New evidence suggests that natural killer (NK) cells do not regain diversity after hepatitis C infection, even when the disease has been removed with direct-acting antiviral (DAAV) treatment.

Hepatitis C’s long-term effects on the immune system are slowly being uncovered

New evidence published by a team from Karolinska University Hospital in Stockholm suggests that hepatitis C infection affects the diversity of the body’s natural killer (NK) cells. Long thought to be a non-diverse lymphocyte group, NK cells have been shown to be the opposite in recent studies. The study, published in Nature Communications, found that chronic viral infections such as hepatitis C can promote the creation of abnormal NK cells, possibly impairing immune responses irreversibly. This is one of the first studies to research the effects of chronic infection on the immune system’s NK cell quotient.

Revolutionary new treatment options for hepatitis C such as direct-acting antivirals (DAAVs) have greatly diminished the risk of mortality associated with the virus, effectively preventing its spread and curing patients with potential success rates of up to 97% in a majority of cases. However, the Karolinska researchers found that even in cases where the infection was removed completely, NK cell diversity remained permanently affected.

Using high-dimensional flow cytometry and an unsupervised analysis approach, the research team examined samples from 40 patients with chronic hepatitis C infections. They were examined before, during and after receiving treatment which removed the virus. This granted researchers a comprehensive high-dimensional map of circulating NK cell compartments in patients with hepatitis C which could then be compared to a sample of healthy patients. They concluded that:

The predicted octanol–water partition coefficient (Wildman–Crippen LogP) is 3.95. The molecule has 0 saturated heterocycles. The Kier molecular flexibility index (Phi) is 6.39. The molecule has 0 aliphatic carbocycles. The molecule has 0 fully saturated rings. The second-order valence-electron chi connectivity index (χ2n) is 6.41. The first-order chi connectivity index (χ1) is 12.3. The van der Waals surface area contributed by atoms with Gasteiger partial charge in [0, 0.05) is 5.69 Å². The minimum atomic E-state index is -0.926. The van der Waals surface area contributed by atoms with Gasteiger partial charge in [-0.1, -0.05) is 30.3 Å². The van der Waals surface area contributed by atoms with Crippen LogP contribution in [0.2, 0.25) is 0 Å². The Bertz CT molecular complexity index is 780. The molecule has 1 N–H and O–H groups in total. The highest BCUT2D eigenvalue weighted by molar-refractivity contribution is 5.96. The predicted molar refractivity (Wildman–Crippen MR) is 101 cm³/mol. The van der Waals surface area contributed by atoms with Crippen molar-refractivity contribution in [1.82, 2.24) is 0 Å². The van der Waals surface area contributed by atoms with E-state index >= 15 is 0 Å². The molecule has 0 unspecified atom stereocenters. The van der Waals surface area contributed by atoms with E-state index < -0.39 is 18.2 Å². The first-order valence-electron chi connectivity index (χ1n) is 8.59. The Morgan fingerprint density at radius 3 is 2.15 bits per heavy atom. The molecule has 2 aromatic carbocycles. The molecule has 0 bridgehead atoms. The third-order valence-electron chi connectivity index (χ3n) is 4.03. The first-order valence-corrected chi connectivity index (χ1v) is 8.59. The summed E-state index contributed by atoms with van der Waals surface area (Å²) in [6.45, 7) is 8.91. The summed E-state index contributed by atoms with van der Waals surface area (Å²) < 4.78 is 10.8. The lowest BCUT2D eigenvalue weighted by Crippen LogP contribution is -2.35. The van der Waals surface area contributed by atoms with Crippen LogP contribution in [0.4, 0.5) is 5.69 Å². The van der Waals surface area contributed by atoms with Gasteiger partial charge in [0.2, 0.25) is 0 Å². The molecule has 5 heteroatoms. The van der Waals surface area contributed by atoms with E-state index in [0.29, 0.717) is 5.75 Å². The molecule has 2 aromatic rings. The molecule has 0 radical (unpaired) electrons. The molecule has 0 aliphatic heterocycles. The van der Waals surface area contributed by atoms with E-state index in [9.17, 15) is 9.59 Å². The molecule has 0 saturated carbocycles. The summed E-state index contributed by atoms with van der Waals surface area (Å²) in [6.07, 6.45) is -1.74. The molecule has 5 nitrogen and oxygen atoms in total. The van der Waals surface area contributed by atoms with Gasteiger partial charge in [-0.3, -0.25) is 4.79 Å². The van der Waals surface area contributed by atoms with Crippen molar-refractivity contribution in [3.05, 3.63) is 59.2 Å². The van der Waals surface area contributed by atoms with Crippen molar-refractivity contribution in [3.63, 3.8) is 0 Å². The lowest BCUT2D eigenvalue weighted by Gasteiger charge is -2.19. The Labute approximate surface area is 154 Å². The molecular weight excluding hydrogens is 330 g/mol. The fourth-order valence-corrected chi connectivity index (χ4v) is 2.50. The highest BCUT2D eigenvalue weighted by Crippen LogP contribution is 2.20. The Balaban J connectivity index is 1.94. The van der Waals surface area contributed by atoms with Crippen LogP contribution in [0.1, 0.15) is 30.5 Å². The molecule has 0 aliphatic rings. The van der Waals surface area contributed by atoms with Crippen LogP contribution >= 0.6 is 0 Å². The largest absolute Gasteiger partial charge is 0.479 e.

• Once the virus had been completely eliminated, the NK cells did not function in a way that was measurably different from their function before the initiation of treatment.
  • This remained the case, with very little variation, until the study’s end date, 120 days after it commenced.
  • Since the turnover time for NK cells in peripheral blood is two weeks, this lack of function 120 days afterwards implies that the changes to cell diversity were permanent and irreversible.

Another implication of the study is that, over time, chronic viral infections such as hepatitis C or HIV will affect the NK cell compartment differently than acute viral infections do. It also links to research demonstrating that peripheral mucosal-associated invariant T (MAIT) cells in the liver were permanently lost due to hepatitis C infection, this despite successful treatment with DAAVs.

Although the findings do seem to be bad news for hepatitis-C-affected patients, the study does leave the door open for pharmaceutical research into repairing the immune system after DAAV treatment, as well as increased understanding of NK cells. It also leaves a question mark on whether patients who have been treated with DAAVs or treatments related to it will experience difficulty fighting infections in future.